Family Law News Issue 2, 2020, Volume 42, No. 2
- Challenging Capacity
- Expert Witness Discovery in Family Law Matters: Part II
- Family Law News Editorial Team
- Family Law Section Executive Committee
- Legislative Liaisons and Designated Recipients of Legislation
- Message from the Editor
- "Piercing the Corporate Veil" in Family Law Cases: the Alter Ego Doctrine and Available Equitable Remedies
- Substantively Addressing Substance Abuse
- Table of Contents
- The Case for a Harmonized California Court System
- Vocational Evaluations: How They Can Assist with Child and Spousal Support Accountability
- When Couples Decide to File for Divorce, They Also Need to Consider Their Estate Plans
- Message from the Chair
Message from the Chair
Stephen A. Montagna, CFLS
Well that escalated quickly. It’s been over two months since a state of emergency was declared in response to Covid-19. My how things have changed. I remember what my calendar looked like back then. Multiple hearings scheduled on the law and motion calendar, new client consults, a smattering of trials, board meetings, and CLE programs. Ah yes, the life of a family law practitioner. Too busy to realize just how busy you are but also too busy to care. Then poofâjust like thatâall of it gone, rescheduled to some date in the future. There will be a future, right? Yes. There will be a future. However, I’m not so sure what that future looks like, especially for family law practitioners.
Since faced with the global pandemic, drastic measures have been undertaken to protect the health and safety of the public. Governor Newsom issued a statewide shelter in place/stay at home order, designed to combat the community spread of the disease. In her emergency order from March 23rd, Chief Justice Cantil-Sakauye made it very clear that the courts simply could not comply with the shelter in place restrictions, especially since many court facilities were ill-equipped to ensure social distancing. She’s absolutely right. Think about the last time you were in court B.C.â "Before Covid-19." Just the simple process of going to court involves close personal interaction. We stand in lines next to people, we ride elevators huddled together with litigants and counsel, or take the stairs if we’re masochists. At times, we conduct business in the hallway or in the law library, discussing important matters with our clients and opposing counsel. Depending on the layout of the courtroom, we even sit next to one another while we wait for our case to be called. We touch things. Constantly. We interact with one another, all of which is typically done in close proximity. Not anymoreâat least not for the foreseeable future.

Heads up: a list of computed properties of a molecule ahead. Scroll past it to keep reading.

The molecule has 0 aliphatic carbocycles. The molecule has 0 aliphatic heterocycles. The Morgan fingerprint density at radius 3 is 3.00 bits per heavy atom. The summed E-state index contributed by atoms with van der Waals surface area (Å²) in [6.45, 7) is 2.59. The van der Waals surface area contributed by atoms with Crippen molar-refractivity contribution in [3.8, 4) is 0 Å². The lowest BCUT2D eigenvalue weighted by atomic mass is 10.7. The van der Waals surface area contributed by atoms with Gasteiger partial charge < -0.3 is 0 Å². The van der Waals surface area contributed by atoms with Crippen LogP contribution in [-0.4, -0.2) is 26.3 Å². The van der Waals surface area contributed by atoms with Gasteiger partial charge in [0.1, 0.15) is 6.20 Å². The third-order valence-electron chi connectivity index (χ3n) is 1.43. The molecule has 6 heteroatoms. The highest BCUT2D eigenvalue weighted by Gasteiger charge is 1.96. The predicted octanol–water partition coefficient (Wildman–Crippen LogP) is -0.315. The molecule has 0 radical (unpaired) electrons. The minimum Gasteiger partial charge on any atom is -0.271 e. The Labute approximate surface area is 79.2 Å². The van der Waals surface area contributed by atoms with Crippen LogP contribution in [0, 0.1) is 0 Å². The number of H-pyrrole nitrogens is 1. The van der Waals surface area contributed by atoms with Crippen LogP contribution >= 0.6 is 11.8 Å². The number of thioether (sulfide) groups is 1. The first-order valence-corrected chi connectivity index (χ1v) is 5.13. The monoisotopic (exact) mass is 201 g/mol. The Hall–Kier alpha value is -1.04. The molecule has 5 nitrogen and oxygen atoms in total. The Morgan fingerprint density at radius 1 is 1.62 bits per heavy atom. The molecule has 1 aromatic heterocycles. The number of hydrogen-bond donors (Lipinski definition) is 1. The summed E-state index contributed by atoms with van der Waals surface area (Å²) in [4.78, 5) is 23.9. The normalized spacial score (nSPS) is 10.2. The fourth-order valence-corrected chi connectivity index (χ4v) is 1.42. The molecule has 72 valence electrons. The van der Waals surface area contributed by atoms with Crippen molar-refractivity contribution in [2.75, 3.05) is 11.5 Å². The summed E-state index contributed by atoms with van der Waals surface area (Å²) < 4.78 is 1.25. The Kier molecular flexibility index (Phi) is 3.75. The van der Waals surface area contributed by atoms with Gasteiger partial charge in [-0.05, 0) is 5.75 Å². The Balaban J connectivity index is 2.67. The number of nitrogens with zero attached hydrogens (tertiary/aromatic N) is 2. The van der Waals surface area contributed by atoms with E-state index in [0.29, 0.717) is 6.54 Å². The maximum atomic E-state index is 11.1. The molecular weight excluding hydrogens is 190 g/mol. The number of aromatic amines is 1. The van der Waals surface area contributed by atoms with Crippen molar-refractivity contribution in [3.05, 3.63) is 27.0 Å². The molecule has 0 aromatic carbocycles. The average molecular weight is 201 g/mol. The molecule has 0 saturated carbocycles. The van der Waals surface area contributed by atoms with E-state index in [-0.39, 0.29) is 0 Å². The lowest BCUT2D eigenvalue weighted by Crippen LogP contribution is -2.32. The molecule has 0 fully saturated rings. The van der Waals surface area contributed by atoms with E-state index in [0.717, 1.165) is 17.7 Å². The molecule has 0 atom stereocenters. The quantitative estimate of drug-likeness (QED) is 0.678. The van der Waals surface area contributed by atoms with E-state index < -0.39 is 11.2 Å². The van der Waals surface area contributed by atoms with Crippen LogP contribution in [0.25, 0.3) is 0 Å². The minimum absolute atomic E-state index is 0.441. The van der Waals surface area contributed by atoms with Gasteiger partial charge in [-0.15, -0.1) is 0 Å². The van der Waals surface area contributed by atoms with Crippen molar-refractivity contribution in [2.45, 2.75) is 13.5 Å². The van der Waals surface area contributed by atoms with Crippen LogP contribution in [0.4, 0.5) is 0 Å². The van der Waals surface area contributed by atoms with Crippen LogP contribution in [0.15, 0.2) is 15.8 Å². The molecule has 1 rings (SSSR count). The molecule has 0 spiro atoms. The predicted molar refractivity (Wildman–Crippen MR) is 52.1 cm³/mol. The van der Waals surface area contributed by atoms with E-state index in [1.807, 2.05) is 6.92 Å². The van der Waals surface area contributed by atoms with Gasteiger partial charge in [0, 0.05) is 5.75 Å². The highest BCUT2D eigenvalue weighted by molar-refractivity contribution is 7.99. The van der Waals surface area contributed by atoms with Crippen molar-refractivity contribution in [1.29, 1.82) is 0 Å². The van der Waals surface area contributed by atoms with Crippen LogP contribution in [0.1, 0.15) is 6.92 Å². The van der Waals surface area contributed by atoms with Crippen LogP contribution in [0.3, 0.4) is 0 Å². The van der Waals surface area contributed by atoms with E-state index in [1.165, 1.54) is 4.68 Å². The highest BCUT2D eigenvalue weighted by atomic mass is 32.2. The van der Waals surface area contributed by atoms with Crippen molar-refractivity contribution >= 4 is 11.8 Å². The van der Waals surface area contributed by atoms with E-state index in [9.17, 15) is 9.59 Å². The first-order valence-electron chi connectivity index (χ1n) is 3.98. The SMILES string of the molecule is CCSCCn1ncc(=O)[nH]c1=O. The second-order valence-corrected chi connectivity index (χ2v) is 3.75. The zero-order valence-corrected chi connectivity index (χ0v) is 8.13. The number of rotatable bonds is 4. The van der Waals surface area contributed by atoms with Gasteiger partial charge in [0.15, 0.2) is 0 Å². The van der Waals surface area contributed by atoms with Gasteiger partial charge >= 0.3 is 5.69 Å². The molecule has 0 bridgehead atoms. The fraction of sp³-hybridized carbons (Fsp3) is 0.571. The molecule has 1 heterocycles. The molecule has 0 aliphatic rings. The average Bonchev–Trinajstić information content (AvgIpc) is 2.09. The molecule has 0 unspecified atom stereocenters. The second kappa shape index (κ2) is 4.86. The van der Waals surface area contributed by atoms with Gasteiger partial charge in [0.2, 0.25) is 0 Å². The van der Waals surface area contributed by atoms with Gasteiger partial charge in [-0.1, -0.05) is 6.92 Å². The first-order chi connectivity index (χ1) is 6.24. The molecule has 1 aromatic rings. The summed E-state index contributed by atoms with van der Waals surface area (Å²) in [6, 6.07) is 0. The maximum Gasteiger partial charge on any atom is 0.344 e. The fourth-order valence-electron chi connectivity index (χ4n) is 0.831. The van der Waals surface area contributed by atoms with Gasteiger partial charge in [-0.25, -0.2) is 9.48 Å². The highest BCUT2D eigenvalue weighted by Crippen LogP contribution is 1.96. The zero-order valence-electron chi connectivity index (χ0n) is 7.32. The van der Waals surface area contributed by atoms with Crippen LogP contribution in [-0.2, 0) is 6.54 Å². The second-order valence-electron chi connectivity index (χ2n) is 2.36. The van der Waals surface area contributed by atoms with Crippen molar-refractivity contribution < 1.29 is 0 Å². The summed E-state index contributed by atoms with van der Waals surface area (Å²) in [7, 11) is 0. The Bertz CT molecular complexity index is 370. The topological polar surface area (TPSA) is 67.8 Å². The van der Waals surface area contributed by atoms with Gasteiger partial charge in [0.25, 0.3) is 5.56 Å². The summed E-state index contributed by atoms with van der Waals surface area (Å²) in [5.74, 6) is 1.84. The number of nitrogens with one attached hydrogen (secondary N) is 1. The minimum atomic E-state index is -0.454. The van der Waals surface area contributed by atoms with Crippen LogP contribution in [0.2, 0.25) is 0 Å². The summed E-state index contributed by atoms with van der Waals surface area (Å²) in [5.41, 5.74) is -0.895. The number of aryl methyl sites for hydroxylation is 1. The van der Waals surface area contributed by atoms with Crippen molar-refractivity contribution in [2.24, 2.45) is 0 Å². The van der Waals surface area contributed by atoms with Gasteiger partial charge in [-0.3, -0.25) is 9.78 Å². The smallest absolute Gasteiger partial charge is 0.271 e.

Even our day-to-day operations have changed as a result of Covid-19. Many law firms and practitioners have "temporarily" shut down their brick and mortar offices, choosing to work remotely from home. Advancements in technology have allowed us to carry on business-not necessarily as usual-but as much as possible under the circumstances. In-person office visits have been supplanted with appointments held via telephone or video conferencing. Heck, you can even change your screen background to make it look like you are on a beach! In recent years we’ve had the ability to appear in court by telephone, but now it seems more commonplace and not merely limited to people who live out of county. Some courts have even started to use video conferencing as a means to hold hearings since being shuttered. This is an extremely important step toward creating more access to the court system in the midst of this pandemic.